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java,computer science

Design Patterns Revisited - Decorator Pattern, Decorating your software

Here is a real life story; Years ago one of my colleagues and I developed a piece of software for order and payment management of restaurants. That time we did not know about how this process works, so we just role-played as a waiter, a restaurant owner and a customer. We made an assumption that a product's price is immutable if any change differenciates the price this should be a new product (like cheese added hamburger is cheeseburger). The changes which don't effect the price are stored as String field. In time, some restaurants started asking for products which can have extras, like pizza but with extra cheese. We kindly asked them to create new products from the admin console for those extras which change the price of the product. Where we failed was that we thought if the price changes there is no harm to create that as a new product, but imagine a pizza with combination of 20 different ingredients. Years after it is so easy to see why what we had failed. We needed to decorate the products instead of just adding a detailed text which can't update the price (just like we did).

The Decorator pattern is very easy to understand, use and implement. Lets imagine we have a car factory and we offer a variety of options to our customers - sunroof, airconditioner, airbags etc. First of all we need create our Car object. To make it simple I will be demonstrating a concrete car object but the best use should be creating a Car interface and build your Car objects implementing this interface.


public class FamilyCar{
private String description="This is family version 5 door";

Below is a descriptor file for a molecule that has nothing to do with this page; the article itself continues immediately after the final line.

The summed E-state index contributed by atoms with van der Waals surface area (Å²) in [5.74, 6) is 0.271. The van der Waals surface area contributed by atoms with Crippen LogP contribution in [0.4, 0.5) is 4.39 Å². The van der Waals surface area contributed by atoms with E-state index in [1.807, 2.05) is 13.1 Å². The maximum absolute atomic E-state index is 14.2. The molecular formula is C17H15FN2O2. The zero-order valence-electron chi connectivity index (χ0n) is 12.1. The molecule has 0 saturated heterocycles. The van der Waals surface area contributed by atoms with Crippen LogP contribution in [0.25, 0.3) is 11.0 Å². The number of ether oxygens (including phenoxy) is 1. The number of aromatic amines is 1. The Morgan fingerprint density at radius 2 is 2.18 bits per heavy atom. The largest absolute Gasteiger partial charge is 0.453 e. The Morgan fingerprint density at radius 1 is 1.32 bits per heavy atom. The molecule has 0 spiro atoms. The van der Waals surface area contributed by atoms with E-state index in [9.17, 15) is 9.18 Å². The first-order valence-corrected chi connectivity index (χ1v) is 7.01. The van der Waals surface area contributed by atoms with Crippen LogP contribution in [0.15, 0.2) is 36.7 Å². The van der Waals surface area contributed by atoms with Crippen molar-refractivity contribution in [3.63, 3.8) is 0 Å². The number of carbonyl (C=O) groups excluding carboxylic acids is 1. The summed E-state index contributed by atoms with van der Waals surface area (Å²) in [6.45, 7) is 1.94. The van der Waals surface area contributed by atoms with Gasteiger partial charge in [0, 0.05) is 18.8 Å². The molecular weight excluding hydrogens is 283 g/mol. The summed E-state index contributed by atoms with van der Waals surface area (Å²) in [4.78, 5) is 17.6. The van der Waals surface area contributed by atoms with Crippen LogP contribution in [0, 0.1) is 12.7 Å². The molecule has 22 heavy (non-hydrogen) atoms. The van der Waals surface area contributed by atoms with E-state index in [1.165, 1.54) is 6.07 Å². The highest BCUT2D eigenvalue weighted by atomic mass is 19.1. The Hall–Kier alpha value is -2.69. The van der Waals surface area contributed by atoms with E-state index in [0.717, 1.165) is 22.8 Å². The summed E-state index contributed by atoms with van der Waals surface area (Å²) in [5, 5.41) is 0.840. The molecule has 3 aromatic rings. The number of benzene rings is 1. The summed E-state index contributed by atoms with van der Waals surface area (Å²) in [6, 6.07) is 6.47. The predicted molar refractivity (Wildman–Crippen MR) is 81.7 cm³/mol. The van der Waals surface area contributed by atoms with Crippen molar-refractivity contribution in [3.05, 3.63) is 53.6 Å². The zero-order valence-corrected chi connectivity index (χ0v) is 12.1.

private double price=10;
public String getDescription(){
return description;
}

public double getPrice(){
return price;
}
}

So far so good, but as our car hits the stores, customers would like options like sunroofs, extra airbags, child seat, a/c and we can't give those away for free. So lets create a decorator, again for ease of understanding I am creating a concrete decorator class, but in real life we should do that via interfaces for extensibility.

 

public class Sunroof{
private FamilyCar familyCar;
public Sunroof(FamilyCar familyCar){
this.familyCar=familyCar;
}
public String getDescription(){
return familyCar.getDescription()+" with sunroof";
}
public double getPrice(){
return familyCar.getPrice()+(familyCar.getPrice()*0.1);
}
}

So simply, if you want to sell a family car with sunroof, you can create a family car object and decorate it with sunroof, thats it. You may have noticed right now we can't handle to sell a car with sunroof and airbag (imagine we also have an airbag decorator) which is not good. So lets change our implementation...


public class FamilyCar implements Car{

...

public class Sunroof implements Car{

private Car car;

...

public class Airbag implements Car{

private Car car;

...

Now you can create a family car decorated with sunroof and airbag and the price will be calculated automatically.

new Airbag(new Sunroof(new FamilyCar())).getPrice();

 

You may have different interfaces for your Car and Option decorators and let your decorator interface extend your Car interface so you would have seperate implementations. Either way you choose, you will have vast variety of options to decorate your car and you will be the most extensible car dealer who can offer any price for any options wanted by their customers. Not bad? Let's burn some rubber and do not hesitate to use the decorators whenever you think they might work...

I really recommend you to read chapter 3 on Head First Design Patterns which I think has the best example for the topic.

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